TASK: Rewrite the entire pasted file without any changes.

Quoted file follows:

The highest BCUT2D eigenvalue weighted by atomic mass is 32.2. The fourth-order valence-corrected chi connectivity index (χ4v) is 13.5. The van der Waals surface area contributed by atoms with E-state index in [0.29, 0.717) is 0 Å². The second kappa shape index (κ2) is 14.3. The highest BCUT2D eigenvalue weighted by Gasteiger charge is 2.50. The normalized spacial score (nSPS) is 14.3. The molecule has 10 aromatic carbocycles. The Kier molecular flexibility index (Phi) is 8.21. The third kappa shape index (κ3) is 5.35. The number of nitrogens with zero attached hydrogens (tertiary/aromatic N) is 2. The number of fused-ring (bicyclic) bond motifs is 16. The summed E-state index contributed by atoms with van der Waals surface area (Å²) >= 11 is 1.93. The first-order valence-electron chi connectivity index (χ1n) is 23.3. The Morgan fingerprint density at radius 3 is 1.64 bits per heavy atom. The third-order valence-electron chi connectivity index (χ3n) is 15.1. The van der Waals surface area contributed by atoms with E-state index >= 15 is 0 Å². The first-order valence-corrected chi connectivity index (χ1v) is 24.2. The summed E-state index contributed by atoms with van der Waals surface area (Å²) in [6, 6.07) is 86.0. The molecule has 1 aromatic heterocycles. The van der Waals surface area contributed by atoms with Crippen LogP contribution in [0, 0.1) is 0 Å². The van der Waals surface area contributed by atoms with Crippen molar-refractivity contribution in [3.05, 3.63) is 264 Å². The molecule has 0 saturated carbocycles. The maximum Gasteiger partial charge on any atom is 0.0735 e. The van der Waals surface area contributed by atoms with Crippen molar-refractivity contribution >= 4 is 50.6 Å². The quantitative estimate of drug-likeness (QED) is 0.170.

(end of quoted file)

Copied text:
The highest BCUT2D eigenvalue weighted by atomic mass is 32.2. The fourth-order valence-corrected chi connectivity index (χ4v) is 13.5. The van der Waals surface area contributed by atoms with E-state index in [0.29, 0.717) is 0 Å². The second kappa shape index (κ2) is 14.3. The highest BCUT2D eigenvalue weighted by Gasteiger charge is 2.50. The normalized spacial score (nSPS) is 14.3. The molecule has 10 aromatic carbocycles. The Kier molecular flexibility index (Phi) is 8.21. The third kappa shape index (κ3) is 5.35. The number of nitrogens with zero attached hydrogens (tertiary/aromatic N) is 2. The number of fused-ring (bicyclic) bond motifs is 16. The summed E-state index contributed by atoms with van der Waals surface area (Å²) >= 11 is 1.93. The first-order valence-electron chi connectivity index (χ1n) is 23.3. The Morgan fingerprint density at radius 3 is 1.64 bits per heavy atom. The third-order valence-electron chi connectivity index (χ3n) is 15.1. The van der Waals surface area contributed by atoms with E-state index >= 15 is 0 Å². The first-order valence-corrected chi connectivity index (χ1v) is 24.2. The summed E-state index contributed by atoms with van der Waals surface area (Å²) in [6, 6.07) is 86.0. The molecule has 1 aromatic heterocycles. The van der Waals surface area contributed by atoms with Crippen LogP contribution in [0, 0.1) is 0 Å². The van der Waals surface area contributed by atoms with Crippen molar-refractivity contribution in [3.05, 3.63) is 264 Å². The molecule has 0 saturated carbocycles. The maximum Gasteiger partial charge on any atom is 0.0735 e. The van der Waals surface area contributed by atoms with Crippen molar-refractivity contribution >= 4 is 50.6 Å². The quantitative estimate of drug-likeness (QED) is 0.170.